does more than tolerate diversity; it engenders it. In our uncertain historical situation we must expect to have far greater diversity than previous
generations knew. How we shall live with diversity without stifling dissent and without paralyzing our ability to take positive action will test our
character and our principles. We stand open to any position thoughtfully and conscientiously advocated in the spirit of Reform Jewish belief. While
we may differ in our interpretation and application of the ideas enunciated here, we accept such differences as precious and see in them Judaism's
best hope for confronting whatever the future holds for us. Yet in all our diversity we perceive a certain unity and we shall not allow our differences in
some particulars to obscure what binds us together.
1. God -- The affirmation of God has always been essential to our people's will to survive. In our struggle through the centuries to preserve our faith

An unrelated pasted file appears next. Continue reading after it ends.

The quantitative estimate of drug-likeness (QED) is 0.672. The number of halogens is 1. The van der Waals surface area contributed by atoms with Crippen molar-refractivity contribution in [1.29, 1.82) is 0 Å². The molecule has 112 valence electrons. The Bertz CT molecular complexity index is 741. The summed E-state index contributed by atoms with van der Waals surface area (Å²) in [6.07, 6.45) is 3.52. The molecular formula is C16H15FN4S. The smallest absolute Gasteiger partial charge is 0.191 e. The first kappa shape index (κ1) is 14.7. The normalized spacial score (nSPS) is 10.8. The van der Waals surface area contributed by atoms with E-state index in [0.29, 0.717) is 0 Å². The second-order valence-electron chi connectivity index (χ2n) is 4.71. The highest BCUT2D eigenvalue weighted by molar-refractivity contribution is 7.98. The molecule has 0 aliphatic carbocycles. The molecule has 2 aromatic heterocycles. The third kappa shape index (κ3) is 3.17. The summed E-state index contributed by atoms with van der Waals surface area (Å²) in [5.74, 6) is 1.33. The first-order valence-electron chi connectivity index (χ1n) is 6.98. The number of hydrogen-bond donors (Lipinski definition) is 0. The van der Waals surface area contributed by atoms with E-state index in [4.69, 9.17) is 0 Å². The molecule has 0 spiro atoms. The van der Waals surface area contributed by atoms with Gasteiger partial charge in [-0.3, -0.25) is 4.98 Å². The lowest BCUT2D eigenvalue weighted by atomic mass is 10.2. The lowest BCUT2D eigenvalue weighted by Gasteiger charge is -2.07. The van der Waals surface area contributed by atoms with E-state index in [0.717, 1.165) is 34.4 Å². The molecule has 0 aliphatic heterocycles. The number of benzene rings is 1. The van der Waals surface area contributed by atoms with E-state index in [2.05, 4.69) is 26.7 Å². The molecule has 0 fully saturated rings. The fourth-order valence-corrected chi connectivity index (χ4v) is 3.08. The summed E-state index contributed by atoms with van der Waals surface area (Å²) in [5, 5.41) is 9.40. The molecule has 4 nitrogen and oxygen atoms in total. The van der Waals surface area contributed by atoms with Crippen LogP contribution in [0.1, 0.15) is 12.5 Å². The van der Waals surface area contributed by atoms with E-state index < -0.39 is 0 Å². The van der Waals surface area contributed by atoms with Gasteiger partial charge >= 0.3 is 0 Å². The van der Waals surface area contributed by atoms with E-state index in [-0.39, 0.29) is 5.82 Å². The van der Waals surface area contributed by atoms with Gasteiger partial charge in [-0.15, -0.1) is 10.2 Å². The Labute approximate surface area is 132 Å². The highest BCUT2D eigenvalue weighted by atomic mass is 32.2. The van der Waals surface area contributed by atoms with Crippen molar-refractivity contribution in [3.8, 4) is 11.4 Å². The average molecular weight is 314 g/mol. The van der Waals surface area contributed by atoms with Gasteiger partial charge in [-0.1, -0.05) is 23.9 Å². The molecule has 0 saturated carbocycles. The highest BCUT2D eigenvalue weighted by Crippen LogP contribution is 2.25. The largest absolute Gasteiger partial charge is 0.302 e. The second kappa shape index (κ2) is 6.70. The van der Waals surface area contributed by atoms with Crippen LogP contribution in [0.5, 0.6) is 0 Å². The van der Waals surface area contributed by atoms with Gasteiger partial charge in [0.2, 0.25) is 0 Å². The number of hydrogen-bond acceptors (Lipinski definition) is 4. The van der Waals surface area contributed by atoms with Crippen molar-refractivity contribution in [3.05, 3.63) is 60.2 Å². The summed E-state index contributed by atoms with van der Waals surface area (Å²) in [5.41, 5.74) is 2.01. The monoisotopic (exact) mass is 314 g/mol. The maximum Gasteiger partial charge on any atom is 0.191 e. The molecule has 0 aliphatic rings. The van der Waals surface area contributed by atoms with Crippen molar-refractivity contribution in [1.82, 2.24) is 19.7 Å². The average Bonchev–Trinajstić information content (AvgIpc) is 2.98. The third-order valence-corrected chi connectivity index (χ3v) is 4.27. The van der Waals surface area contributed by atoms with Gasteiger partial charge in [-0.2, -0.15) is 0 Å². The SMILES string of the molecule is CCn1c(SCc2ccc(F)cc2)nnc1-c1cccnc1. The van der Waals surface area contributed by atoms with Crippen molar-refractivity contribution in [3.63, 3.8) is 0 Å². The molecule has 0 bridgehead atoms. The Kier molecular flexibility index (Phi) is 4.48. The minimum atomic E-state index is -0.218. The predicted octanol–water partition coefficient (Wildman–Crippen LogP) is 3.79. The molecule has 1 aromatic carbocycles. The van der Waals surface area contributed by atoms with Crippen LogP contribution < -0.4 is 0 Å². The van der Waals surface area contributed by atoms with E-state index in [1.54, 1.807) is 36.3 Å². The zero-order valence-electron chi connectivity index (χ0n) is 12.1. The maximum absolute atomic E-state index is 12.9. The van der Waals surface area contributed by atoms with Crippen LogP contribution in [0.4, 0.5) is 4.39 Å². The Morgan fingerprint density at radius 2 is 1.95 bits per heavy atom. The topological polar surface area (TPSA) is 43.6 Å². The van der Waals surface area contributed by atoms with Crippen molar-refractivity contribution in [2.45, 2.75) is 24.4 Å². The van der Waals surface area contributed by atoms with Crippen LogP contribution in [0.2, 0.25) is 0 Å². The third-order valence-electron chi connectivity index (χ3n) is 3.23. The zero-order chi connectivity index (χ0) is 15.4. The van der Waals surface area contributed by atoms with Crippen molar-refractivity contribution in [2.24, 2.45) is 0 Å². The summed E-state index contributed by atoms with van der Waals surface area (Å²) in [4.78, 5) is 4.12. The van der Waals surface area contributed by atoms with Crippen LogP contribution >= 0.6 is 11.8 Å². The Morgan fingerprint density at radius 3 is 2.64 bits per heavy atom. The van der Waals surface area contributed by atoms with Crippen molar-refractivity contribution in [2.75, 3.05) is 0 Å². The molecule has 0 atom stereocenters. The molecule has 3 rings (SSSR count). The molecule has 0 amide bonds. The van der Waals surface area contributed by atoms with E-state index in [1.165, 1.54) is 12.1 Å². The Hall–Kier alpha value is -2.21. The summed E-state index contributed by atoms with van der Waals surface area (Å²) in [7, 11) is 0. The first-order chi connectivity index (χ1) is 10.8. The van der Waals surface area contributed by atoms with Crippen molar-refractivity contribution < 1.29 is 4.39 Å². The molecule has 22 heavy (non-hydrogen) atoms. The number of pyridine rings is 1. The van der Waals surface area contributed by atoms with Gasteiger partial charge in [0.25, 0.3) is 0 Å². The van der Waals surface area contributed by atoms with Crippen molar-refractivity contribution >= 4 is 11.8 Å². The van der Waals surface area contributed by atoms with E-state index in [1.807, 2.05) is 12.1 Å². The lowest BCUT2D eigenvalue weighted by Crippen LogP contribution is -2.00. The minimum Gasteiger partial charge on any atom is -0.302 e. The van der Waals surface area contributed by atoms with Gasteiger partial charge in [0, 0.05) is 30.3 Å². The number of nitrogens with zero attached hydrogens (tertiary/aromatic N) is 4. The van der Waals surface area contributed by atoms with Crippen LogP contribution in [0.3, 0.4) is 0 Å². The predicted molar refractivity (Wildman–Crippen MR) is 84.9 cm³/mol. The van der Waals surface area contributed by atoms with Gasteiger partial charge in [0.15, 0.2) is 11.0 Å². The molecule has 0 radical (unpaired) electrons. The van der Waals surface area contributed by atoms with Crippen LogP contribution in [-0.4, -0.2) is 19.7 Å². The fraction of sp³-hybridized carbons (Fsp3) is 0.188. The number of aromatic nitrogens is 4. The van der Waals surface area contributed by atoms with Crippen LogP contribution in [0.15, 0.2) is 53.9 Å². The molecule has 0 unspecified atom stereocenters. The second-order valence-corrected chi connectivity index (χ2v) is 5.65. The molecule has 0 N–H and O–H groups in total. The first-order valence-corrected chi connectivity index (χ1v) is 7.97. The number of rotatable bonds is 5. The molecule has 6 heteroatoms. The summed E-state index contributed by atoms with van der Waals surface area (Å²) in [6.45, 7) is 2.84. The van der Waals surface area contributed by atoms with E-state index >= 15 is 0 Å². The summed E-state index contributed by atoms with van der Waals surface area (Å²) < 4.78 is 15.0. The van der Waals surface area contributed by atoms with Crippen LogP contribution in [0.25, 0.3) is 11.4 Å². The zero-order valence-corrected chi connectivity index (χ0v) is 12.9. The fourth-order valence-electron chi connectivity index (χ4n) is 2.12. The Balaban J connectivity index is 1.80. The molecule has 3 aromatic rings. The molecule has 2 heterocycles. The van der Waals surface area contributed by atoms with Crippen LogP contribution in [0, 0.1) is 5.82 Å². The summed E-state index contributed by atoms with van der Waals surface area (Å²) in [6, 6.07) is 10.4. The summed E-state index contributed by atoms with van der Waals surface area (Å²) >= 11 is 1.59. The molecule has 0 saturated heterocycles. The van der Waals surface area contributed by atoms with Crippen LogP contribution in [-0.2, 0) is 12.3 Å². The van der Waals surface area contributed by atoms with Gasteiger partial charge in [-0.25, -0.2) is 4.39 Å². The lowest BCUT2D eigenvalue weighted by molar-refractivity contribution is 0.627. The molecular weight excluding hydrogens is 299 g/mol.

we have experienced and conceived of God in many ways. The trials of our own time and the challenges of modern culture have made steady belief
and clear understanding difficult for some. Nevertheless, we ground our lives, personally and communally, on God's reality and remain open to new
experiences and conceptions of the Divine. Amid the mystery we call life, we affirm that human beings, created in God's image, share in God's
eternality despite the mystery we call death.
2. The People Israel -- The Jewish people and Judaism defy precise definition because both are in the process of becoming. Jews, by birth or
conversion, constitute an uncommon union of faith and peoplehood. Born as Hebrews in the ancient Near East, we are bound together like all ethnic
groups by language, land, history, culture, and institutions. But the people of Israel is unique because of its involvement with God and its resulting
perception of the human condition. Throughout our long history our people has been inseparable from its religion with its messianic hope that
humanity will be redeemed.
3. Torah -- Torah results from the relationship between God and the Jewish people. The records of our earliest confrontations are uniquely important
to us. Lawgivers and prophets, historians and poets gave us a heritage whose study is a religious imperative and whose practice is our chief means